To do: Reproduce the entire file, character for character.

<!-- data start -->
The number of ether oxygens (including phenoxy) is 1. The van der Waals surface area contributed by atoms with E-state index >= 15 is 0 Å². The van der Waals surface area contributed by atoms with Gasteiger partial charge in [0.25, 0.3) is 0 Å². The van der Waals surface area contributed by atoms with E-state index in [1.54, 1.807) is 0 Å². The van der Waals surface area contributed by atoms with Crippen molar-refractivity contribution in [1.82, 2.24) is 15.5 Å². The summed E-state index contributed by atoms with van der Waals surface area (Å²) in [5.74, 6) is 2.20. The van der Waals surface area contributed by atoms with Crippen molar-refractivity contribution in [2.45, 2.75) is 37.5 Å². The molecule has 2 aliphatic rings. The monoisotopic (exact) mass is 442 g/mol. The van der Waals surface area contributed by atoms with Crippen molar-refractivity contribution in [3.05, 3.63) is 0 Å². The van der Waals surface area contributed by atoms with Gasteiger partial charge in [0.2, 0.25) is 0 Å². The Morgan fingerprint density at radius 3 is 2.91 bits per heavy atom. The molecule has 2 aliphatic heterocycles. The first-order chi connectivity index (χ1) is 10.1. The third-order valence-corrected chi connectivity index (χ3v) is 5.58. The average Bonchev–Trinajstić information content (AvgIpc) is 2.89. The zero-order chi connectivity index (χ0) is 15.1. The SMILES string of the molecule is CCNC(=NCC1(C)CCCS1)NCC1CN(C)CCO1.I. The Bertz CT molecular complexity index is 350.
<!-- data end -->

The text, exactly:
The number of ether oxygens (including phenoxy) is 1. The van der Waals surface area contributed by atoms with E-state index >= 15 is 0 Å². The van der Waals surface area contributed by atoms with Gasteiger partial charge in [0.25, 0.3) is 0 Å². The van der Waals surface area contributed by atoms with E-state index in [1.54, 1.807) is 0 Å². The van der Waals surface area contributed by atoms with Crippen molar-refractivity contribution in [1.82, 2.24) is 15.5 Å². The summed E-state index contributed by atoms with van der Waals surface area (Å²) in [5.74, 6) is 2.20. The van der Waals surface area contributed by atoms with Crippen molar-refractivity contribution in [2.45, 2.75) is 37.5 Å². The molecule has 2 aliphatic rings. The monoisotopic (exact) mass is 442 g/mol. The van der Waals surface area contributed by atoms with Crippen molar-refractivity contribution in [3.05, 3.63) is 0 Å². The van der Waals surface area contributed by atoms with Gasteiger partial charge in [0.2, 0.25) is 0 Å². The Morgan fingerprint density at radius 3 is 2.91 bits per heavy atom. The molecule has 2 aliphatic heterocycles. The first-order chi connectivity index (χ1) is 10.1. The third-order valence-corrected chi connectivity index (χ3v) is 5.58. The average Bonchev–Trinajstić information content (AvgIpc) is 2.89. The zero-order chi connectivity index (χ0) is 15.1. The SMILES string of the molecule is CCNC(=NCC1(C)CCCS1)NCC1CN(C)CCO1.I. The Bertz CT molecular complexity index is 350.